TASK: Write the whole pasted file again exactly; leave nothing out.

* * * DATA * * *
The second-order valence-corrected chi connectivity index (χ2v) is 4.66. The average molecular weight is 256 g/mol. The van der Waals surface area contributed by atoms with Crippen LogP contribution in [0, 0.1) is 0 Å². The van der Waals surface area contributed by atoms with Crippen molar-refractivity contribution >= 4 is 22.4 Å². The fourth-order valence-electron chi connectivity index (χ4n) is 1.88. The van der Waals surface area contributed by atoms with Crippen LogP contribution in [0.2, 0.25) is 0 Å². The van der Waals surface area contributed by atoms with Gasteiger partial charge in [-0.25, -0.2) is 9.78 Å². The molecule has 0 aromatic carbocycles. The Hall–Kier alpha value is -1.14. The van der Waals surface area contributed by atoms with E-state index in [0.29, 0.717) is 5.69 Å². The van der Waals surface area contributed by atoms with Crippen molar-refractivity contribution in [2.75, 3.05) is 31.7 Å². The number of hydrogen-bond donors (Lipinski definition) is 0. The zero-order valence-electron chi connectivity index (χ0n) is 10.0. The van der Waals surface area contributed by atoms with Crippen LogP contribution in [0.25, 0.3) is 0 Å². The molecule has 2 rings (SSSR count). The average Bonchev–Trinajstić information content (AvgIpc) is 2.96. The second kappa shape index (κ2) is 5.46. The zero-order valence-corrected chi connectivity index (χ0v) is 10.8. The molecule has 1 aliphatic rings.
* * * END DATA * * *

The second-order valence-corrected chi connectivity index (χ2v) is 4.66. The average molecular weight is 256 g/mol. The van der Waals surface area contributed by atoms with Crippen LogP contribution in [0, 0.1) is 0 Å². The van der Waals surface area contributed by atoms with Crippen molar-refractivity contribution >= 4 is 22.4 Å². The fourth-order valence-electron chi connectivity index (χ4n) is 1.88. The van der Waals surface area contributed by atoms with Crippen LogP contribution in [0.2, 0.25) is 0 Å². The van der Waals surface area contributed by atoms with Gasteiger partial charge in [-0.25, -0.2) is 9.78 Å². The molecule has 0 aromatic carbocycles. The Hall–Kier alpha value is -1.14. The van der Waals surface area contributed by atoms with E-state index in [0.29, 0.717) is 5.69 Å². The van der Waals surface area contributed by atoms with Crippen molar-refractivity contribution in [2.75, 3.05) is 31.7 Å². The number of hydrogen-bond donors (Lipinski definition) is 0. The zero-order valence-electron chi connectivity index (χ0n) is 10.0. The van der Waals surface area contributed by atoms with Crippen LogP contribution in [0.25, 0.3) is 0 Å². The molecule has 2 rings (SSSR count). The average Bonchev–Trinajstić information content (AvgIpc) is 2.96. The second kappa shape index (κ2) is 5.46. The zero-order valence-corrected chi connectivity index (χ0v) is 10.8. The molecule has 1 aliphatic rings.